More recently, he sued oil companies. He represented native Alaskans after the Exxon Valdez spill, earning a share of a $5 billion verdict, which is still on appeal. When Texaco Inc. executives were caught on audiotape uttering what sounded like racial slurs, Hausfeld quickly wrested $176 million from the company. It was the second time he'd battled the oil giant: In 1992, he sued Texaco for an underground oil leak in his hometown of Fairfax, a dispute that ended with him pocketing millions in fees and the company paying about $200 million to local homeowners.
While clients think Hausfeld is on the side of the angels, he is the embodiment of a recurring nightmare for plenty of executives, some of whom tag him as an irresponsible opportunist. The criticism irks Hausfeld, who is tired of getting lumped together with the crass swashbucklers of the plaintiffs' bar. Done correctly, he says, his style of lawsuit keeps companies honest, and his personal take of any winnings is hardly a secret.
"Whatever fee you request has to be reviewed and approved by the court after an opportunity for public criticism," he says. "When you match that on top of cases that are well-thought-out and prosecuted, you get a tremendous benefit to consumers."
Roberts to the Rescue
With all the legal talent assembled in the Washington office of Jones, Day, Reavis & Pogue you'd think someone in the place would have enough skill and experience to litigate in D.C. Superior Court. There are, after all, 175 lawyers at the firm.
But last week, Jones, Day hired local attorney Michelle Roberts to help client R.J. Reynolds Tobacco fight a handful of sick smoker lawsuits scheduled for trial in a few months. What gives? Hearsay would understand if Jones, Day lacked the in-house talent to, say, perform heart surgery or design a house. But why go outside the building for a lawyer?
Without question, Roberts is superb; indeed, Hearsay picked her a few months ago as one of the city's finest. She just happens to be African American as well. Jones, Day would hardly be the first corporate firm to retain an African American before appearing before a Washington jury, calculating that a black lawyer will get a better reception before black jurors. Indeed, it happens all the time and it points to an enduring problem: There are woefully few African Americans in corporate firms.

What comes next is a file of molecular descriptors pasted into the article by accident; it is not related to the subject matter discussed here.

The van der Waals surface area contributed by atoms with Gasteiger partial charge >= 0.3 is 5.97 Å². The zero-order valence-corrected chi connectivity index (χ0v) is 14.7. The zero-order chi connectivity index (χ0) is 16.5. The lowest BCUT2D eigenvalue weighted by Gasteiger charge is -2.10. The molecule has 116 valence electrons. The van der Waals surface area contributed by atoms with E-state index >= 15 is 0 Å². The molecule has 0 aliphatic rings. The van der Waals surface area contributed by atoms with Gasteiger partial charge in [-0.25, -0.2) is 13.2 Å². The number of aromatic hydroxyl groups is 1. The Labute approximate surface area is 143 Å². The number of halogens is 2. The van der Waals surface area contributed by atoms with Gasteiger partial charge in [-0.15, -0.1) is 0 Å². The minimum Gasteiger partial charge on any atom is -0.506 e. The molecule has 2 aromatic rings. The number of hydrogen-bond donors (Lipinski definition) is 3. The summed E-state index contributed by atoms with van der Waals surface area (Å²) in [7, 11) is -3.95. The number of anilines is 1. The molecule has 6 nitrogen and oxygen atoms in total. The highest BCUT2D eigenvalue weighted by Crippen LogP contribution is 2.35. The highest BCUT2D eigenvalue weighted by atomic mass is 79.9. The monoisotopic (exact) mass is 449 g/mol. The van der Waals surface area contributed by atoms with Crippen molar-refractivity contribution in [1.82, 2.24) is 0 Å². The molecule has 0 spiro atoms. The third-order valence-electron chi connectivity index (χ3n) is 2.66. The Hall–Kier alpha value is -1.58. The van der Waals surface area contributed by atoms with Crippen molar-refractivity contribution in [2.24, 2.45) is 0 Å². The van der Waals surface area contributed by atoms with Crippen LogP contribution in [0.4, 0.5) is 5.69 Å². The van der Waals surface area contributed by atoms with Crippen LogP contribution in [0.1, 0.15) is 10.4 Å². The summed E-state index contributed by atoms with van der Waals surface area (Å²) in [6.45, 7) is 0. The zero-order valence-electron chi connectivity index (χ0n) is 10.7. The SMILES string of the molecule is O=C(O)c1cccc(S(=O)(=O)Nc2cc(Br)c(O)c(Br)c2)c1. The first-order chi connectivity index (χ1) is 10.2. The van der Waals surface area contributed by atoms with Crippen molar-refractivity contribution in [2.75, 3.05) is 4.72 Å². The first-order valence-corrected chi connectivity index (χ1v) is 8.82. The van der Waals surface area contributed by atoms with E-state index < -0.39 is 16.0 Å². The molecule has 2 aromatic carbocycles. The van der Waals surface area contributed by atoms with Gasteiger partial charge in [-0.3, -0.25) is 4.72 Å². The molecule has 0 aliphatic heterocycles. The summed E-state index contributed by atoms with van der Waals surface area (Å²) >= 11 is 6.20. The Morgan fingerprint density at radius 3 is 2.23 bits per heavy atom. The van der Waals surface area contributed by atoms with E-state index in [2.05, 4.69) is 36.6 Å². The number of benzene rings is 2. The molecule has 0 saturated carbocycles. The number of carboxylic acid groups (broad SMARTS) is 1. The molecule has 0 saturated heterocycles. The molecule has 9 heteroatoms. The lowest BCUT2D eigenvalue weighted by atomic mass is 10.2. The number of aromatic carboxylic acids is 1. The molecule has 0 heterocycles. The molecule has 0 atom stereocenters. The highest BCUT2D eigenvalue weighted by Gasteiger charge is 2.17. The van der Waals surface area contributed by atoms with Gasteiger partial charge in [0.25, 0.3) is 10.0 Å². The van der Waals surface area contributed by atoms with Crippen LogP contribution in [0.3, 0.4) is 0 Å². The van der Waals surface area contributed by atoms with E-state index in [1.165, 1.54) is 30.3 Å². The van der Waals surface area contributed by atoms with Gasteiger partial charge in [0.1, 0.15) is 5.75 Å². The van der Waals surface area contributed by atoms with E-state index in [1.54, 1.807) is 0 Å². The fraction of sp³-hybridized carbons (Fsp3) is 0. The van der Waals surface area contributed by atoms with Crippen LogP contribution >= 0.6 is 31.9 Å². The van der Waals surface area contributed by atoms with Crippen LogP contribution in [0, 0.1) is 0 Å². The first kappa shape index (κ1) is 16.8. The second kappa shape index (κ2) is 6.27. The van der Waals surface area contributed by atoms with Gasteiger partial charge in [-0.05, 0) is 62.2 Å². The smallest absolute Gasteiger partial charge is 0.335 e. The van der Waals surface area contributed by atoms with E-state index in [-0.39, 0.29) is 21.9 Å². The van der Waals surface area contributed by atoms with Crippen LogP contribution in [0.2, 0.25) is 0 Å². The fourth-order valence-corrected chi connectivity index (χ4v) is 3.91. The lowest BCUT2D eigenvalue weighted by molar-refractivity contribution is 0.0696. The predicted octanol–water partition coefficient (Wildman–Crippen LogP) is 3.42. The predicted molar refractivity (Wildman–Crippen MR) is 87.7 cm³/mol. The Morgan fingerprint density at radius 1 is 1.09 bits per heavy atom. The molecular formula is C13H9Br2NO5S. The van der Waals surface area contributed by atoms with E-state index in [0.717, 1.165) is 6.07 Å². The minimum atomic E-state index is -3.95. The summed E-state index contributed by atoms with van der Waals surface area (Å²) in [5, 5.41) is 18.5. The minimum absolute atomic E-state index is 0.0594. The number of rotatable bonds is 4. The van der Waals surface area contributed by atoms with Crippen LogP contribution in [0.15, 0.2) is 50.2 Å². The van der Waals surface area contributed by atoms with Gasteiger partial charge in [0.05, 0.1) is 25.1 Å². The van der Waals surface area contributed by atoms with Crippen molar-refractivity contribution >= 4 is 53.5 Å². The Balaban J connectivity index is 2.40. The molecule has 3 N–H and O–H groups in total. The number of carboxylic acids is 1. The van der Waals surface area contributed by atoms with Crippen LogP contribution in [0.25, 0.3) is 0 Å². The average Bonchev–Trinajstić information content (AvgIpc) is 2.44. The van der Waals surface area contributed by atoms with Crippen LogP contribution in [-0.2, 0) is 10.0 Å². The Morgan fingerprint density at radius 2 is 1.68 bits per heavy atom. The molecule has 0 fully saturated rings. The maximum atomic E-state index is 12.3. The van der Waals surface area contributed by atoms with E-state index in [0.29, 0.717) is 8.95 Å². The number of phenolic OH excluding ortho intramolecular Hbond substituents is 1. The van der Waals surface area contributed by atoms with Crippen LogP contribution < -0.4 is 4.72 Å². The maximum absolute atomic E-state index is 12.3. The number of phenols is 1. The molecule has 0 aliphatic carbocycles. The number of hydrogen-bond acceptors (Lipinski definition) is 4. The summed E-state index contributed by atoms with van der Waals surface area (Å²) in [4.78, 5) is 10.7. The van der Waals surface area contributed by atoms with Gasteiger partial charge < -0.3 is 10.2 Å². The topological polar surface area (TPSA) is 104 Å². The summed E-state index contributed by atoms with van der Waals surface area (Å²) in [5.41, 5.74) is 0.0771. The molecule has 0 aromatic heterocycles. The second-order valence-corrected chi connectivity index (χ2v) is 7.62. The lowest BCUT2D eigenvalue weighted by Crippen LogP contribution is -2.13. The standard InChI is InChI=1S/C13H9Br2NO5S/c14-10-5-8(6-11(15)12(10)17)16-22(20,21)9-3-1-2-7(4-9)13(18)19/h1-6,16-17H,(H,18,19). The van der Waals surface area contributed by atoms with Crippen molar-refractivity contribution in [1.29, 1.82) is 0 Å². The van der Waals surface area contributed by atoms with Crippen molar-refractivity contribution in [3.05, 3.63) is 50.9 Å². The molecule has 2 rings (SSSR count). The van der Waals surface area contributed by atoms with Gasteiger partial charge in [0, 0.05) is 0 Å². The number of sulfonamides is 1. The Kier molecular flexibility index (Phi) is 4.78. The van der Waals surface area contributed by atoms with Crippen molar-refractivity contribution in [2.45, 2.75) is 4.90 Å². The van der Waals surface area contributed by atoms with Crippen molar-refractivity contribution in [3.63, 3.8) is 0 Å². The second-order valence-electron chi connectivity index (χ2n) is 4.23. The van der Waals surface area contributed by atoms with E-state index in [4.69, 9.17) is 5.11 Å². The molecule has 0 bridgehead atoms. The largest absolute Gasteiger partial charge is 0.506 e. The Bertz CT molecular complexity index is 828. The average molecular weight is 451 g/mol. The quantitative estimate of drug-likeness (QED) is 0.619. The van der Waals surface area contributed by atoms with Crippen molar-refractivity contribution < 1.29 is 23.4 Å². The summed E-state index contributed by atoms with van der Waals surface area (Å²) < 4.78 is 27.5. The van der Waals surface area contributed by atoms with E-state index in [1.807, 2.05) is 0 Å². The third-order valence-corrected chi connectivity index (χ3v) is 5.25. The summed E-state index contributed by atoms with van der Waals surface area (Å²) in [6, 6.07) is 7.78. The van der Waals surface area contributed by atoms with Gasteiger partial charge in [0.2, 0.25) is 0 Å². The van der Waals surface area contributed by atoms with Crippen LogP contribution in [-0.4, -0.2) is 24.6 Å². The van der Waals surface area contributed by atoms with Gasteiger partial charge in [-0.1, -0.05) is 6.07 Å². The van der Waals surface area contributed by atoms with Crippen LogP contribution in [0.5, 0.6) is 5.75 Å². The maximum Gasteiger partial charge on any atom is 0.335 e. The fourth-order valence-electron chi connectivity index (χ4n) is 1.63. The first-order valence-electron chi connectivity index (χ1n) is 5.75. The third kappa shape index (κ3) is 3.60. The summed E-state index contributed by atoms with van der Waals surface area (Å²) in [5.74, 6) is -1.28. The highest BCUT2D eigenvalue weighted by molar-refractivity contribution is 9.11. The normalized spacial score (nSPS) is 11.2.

So, was Jones, Day worried about defending the tobacco giant in the District with an all-white squad of lawyers?
No, said Peter Biersteker, a Jones, Day partner. Calling Roberts the "Johnnie Cochran of the local bar," he explained that "because of the nature of her practice she's more familiar with D.C. Superior than many of us. Even though we reside here, our practice often takes us elsewhere." Biersteker also pointed out that Roberts is hugely gifted.
The plaintiffs' attorney who filed the cases, Wayne Cohen of Cohen & Cohen, was unphased by Roberts's hiring. "I suppose now they'll send 41 lawyers instead of 40," he quipped.
Ernst & Young is inching closer to the legal business. Last week, William S. McKee and William F. Nelson, previously in the D.C. office of King & Spaulding, announced the launch of a new law firm, McKee Nelson Ernst & Young. Though it will remain independent and won't share fees or profits with the Big Five accounting firm, McKee Nelson will have access to Ernst & Young's clients and will be an independent affiliate within Ernst & Young's global network.